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Ayn Rand Parodies McSweeney’s

McSweeney’s has published an attempt at parody of Ayn Rand that quite spectacularly misconstrues her attitudes toward immigrants and Jews, two categories to which she belonged. The piece’s take on Rand’s attitude toward her own sex (“Women can’t read”) might be intended ironically, but the notion that Rand must have been xenophobic is evidently meant to be taken seriously.

She was more likely to be on the receiving end of such attitudes. Rand was once derided as an “an ignorant little Jewish girl” by Ludwig von Mises (himself a Jew) — though on another occasion he called her the bravest man in America (yes, “man”). And as a thickly-accented Russian emigre frequenting right-wing circles in the ’40s and ’50s, she was no stranger to suspicions about her “Americanism.” This oral history leaves no doubt about where she stood on immigration: “Someone asked her for her views on immigration, if she thought it was a good thing. And she got indignant immediately at the very idea that anyone might be opposed to immigration, that a country might not let immigrants in.”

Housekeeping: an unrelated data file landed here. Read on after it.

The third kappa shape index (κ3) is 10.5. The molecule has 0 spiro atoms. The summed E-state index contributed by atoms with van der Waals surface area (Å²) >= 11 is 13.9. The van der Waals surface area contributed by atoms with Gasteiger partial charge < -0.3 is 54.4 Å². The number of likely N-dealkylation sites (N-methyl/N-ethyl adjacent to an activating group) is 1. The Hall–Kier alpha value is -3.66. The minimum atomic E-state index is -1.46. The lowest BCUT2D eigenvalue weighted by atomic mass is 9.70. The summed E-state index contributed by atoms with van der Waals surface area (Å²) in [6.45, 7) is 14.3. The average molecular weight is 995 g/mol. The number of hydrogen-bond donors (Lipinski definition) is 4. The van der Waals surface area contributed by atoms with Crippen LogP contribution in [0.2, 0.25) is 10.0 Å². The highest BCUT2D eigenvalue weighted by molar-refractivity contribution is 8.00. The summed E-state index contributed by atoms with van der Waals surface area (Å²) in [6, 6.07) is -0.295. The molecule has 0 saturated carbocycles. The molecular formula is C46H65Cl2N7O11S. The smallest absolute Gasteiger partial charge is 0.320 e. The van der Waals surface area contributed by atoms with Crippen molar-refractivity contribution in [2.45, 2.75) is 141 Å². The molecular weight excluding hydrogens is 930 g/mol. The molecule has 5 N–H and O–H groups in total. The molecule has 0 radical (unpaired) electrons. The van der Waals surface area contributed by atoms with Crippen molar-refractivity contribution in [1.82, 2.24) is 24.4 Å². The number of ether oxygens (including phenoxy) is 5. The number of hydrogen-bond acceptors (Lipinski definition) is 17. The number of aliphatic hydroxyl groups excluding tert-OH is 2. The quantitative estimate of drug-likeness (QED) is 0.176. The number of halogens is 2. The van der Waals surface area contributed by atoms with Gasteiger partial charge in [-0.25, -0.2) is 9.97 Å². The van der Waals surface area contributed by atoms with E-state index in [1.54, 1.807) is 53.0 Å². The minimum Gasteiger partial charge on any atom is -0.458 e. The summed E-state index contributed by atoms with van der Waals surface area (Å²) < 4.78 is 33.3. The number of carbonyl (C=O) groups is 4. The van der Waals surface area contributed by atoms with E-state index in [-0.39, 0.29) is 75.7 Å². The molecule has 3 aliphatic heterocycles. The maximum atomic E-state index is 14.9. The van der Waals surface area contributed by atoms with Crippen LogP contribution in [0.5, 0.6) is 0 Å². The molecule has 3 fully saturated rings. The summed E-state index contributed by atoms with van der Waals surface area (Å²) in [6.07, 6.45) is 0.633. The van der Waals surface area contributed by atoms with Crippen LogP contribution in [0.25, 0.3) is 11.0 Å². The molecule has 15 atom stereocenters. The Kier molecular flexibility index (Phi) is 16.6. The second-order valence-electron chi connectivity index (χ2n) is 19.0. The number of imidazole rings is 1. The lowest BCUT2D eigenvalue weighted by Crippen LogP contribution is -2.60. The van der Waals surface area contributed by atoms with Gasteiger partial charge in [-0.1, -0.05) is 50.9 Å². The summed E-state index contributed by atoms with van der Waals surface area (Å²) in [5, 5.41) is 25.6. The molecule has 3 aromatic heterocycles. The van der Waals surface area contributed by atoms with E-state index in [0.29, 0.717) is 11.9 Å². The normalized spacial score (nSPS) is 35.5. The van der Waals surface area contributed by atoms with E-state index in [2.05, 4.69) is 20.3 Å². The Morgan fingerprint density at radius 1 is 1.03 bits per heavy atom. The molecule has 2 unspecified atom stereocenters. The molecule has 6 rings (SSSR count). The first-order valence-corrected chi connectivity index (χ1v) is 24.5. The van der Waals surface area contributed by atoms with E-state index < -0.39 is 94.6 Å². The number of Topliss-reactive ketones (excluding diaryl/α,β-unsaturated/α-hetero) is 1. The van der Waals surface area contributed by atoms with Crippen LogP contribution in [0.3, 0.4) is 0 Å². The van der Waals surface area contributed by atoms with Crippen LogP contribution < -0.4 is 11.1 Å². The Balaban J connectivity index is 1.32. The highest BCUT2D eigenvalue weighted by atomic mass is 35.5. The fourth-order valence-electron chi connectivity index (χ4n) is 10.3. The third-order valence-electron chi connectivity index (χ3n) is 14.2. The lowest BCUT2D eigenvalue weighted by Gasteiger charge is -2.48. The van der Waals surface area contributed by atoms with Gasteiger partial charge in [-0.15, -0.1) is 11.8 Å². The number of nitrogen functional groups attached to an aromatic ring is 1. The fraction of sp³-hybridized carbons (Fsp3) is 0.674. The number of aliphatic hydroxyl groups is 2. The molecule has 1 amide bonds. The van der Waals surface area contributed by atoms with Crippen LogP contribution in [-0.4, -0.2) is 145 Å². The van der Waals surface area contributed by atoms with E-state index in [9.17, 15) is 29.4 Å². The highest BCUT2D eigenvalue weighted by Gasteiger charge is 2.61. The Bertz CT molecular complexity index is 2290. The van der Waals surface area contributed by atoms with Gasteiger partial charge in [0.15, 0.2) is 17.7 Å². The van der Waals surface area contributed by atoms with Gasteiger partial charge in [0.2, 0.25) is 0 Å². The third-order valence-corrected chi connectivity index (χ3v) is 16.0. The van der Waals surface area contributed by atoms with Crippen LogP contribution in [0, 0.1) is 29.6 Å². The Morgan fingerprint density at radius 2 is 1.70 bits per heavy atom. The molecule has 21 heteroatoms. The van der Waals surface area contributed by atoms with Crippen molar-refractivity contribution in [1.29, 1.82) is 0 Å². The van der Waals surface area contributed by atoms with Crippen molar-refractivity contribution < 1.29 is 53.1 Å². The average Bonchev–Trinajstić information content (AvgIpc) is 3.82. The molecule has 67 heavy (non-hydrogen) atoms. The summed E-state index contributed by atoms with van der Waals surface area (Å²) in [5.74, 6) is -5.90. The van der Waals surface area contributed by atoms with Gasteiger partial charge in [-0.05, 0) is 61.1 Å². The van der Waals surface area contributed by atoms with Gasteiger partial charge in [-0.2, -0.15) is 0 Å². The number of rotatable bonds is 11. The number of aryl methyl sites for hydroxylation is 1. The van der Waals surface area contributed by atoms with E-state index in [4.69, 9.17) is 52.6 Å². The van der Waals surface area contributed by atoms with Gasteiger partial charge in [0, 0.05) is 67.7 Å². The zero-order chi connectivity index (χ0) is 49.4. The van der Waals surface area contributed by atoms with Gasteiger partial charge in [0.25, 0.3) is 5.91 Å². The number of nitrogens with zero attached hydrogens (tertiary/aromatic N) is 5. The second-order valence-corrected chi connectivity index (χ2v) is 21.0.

McSweeney’s Megan Amram has given us a splendid self-parody of hipster wannabes who can’t think about politics in terms other than the crudest of liberal cliches. If you want a really good Ayn Rand parody, though, you can’t do better than the man herself, as this clip from an NPR piece on Thomas Mallon’s Yours Ever: People and Their Letters shows:

Mallon quotes from Ayn Rand, in a chapter he calls “Advice,” fascinate precisely because of their lack of elegance. Mallon observes that “the ugly, pile-driving clarity of Rand’s writing was … suited to the giving of advice, at least in those instances when the requester needed someone else’s certainty to pulverize hesitation.” He then quotes from a letter that Rand wrote to her niece who asked for the loan of twenty-five dollars to buy a dress. Auntie Ayn stipulated a repayment plan and signed off thusly: “If you become ill, then I will give you an extension of time — but for no other reason. … If, when the debt comes due, you tell me that you can’t pay … then I will consider you as an embezzler. … I will write you off as a rotten person and I will never speak or write to you again.”

For more on Mallon, by the way, see Scott Galupo’s essay on Richard Nixon and Mallon’s latest novel, Watergate.

about the author

Daniel McCarthy is the editor of Modern Age: A Conservative Review, and Editor-at-Large of The American Conservative. His writing has appeared in the New York Times, USA Today, The Spectator, The National Interest, Reason, and many other publications. Outside of journalism he has worked as internet communications coordinator for the Ron Paul 2008 presidential campaign and as senior editor of ISI Books. He is a graduate of Washington University in St. Louis, where he studied classics. Follow him on Twitter.

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